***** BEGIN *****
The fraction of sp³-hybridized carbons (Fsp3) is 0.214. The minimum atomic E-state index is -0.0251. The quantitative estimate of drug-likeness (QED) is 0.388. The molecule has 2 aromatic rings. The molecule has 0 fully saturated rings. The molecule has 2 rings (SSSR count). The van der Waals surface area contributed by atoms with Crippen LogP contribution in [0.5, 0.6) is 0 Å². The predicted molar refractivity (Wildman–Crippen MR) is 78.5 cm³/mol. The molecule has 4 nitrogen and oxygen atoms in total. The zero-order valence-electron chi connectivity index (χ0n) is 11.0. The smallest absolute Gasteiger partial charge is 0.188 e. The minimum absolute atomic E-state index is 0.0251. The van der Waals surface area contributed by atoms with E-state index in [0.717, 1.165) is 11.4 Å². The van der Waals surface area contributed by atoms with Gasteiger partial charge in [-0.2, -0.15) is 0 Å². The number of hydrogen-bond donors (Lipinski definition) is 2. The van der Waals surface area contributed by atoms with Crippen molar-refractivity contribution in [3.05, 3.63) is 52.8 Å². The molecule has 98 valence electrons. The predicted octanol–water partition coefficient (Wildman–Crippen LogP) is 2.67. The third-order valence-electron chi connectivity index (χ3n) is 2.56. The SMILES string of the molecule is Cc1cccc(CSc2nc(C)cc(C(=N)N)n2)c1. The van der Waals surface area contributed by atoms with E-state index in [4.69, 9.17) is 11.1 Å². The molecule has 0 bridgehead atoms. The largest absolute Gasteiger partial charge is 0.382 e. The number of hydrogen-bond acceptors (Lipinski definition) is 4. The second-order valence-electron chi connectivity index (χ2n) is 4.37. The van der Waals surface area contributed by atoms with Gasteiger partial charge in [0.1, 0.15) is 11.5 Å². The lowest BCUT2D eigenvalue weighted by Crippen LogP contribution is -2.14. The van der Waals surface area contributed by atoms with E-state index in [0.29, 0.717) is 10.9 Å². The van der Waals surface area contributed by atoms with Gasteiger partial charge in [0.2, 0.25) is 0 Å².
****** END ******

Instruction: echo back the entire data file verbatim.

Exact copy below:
The fraction of sp³-hybridized carbons (Fsp3) is 0.214. The minimum atomic E-state index is -0.0251. The quantitative estimate of drug-likeness (QED) is 0.388. The molecule has 2 aromatic rings. The molecule has 0 fully saturated rings. The molecule has 2 rings (SSSR count). The van der Waals surface area contributed by atoms with Crippen LogP contribution in [0.5, 0.6) is 0 Å². The predicted molar refractivity (Wildman–Crippen MR) is 78.5 cm³/mol. The molecule has 4 nitrogen and oxygen atoms in total. The zero-order valence-electron chi connectivity index (χ0n) is 11.0. The smallest absolute Gasteiger partial charge is 0.188 e. The minimum absolute atomic E-state index is 0.0251. The van der Waals surface area contributed by atoms with E-state index in [0.717, 1.165) is 11.4 Å². The van der Waals surface area contributed by atoms with Gasteiger partial charge in [-0.2, -0.15) is 0 Å². The number of hydrogen-bond donors (Lipinski definition) is 2. The van der Waals surface area contributed by atoms with Crippen molar-refractivity contribution in [3.05, 3.63) is 52.8 Å². The molecule has 98 valence electrons. The predicted octanol–water partition coefficient (Wildman–Crippen LogP) is 2.67. The third-order valence-electron chi connectivity index (χ3n) is 2.56. The SMILES string of the molecule is Cc1cccc(CSc2nc(C)cc(C(=N)N)n2)c1. The van der Waals surface area contributed by atoms with E-state index in [4.69, 9.17) is 11.1 Å². The molecule has 0 bridgehead atoms. The largest absolute Gasteiger partial charge is 0.382 e. The number of hydrogen-bond acceptors (Lipinski definition) is 4. The second-order valence-electron chi connectivity index (χ2n) is 4.37. The van der Waals surface area contributed by atoms with Gasteiger partial charge in [0.1, 0.15) is 11.5 Å². The lowest BCUT2D eigenvalue weighted by Crippen LogP contribution is -2.14. The van der Waals surface area contributed by atoms with E-state index in [0.29, 0.717) is 10.9 Å². The van der Waals surface area contributed by atoms with Gasteiger partial charge in [0.2, 0.25) is 0 Å².